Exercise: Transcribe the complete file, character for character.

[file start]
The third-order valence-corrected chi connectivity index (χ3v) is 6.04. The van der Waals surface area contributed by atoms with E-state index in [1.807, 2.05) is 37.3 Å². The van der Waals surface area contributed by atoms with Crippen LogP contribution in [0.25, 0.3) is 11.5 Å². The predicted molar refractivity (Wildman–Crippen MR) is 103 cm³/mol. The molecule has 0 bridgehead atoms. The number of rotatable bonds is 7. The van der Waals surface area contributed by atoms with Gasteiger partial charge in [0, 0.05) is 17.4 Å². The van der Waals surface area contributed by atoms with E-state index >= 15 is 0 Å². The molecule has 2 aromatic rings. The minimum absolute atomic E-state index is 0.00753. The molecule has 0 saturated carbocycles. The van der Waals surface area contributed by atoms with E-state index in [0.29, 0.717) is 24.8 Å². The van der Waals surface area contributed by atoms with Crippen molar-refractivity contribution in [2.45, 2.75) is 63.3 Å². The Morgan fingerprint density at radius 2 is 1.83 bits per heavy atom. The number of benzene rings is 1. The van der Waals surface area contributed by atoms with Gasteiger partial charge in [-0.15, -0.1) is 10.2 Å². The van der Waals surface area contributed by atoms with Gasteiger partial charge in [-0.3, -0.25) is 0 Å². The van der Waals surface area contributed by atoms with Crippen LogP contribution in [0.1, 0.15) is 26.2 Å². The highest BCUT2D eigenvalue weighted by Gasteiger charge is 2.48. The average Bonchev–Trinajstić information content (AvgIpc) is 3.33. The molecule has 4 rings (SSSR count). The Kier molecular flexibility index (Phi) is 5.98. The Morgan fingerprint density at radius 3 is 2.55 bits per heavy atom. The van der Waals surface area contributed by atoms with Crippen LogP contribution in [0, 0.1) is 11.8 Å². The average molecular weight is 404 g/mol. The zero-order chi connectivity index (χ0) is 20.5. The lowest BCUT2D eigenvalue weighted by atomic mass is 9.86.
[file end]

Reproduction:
The third-order valence-corrected chi connectivity index (χ3v) is 6.04. The van der Waals surface area contributed by atoms with E-state index in [1.807, 2.05) is 37.3 Å². The van der Waals surface area contributed by atoms with Crippen LogP contribution in [0.25, 0.3) is 11.5 Å². The predicted molar refractivity (Wildman–Crippen MR) is 103 cm³/mol. The molecule has 0 bridgehead atoms. The number of rotatable bonds is 7. The van der Waals surface area contributed by atoms with Gasteiger partial charge in [0, 0.05) is 17.4 Å². The van der Waals surface area contributed by atoms with E-state index >= 15 is 0 Å². The molecule has 2 aromatic rings. The minimum absolute atomic E-state index is 0.00753. The molecule has 0 saturated carbocycles. The van der Waals surface area contributed by atoms with E-state index in [0.29, 0.717) is 24.8 Å². The van der Waals surface area contributed by atoms with Crippen molar-refractivity contribution in [2.45, 2.75) is 63.3 Å². The Morgan fingerprint density at radius 2 is 1.83 bits per heavy atom. The number of benzene rings is 1. The van der Waals surface area contributed by atoms with Gasteiger partial charge in [-0.15, -0.1) is 10.2 Å². The van der Waals surface area contributed by atoms with Gasteiger partial charge in [-0.3, -0.25) is 0 Å². The van der Waals surface area contributed by atoms with Crippen LogP contribution in [0.1, 0.15) is 26.2 Å². The highest BCUT2D eigenvalue weighted by Gasteiger charge is 2.48. The average Bonchev–Trinajstić information content (AvgIpc) is 3.33. The molecule has 4 rings (SSSR count). The Kier molecular flexibility index (Phi) is 5.98. The Morgan fingerprint density at radius 3 is 2.55 bits per heavy atom. The van der Waals surface area contributed by atoms with Crippen LogP contribution in [0, 0.1) is 11.8 Å². The average molecular weight is 404 g/mol. The zero-order chi connectivity index (χ0) is 20.5. The lowest BCUT2D eigenvalue weighted by atomic mass is 9.86.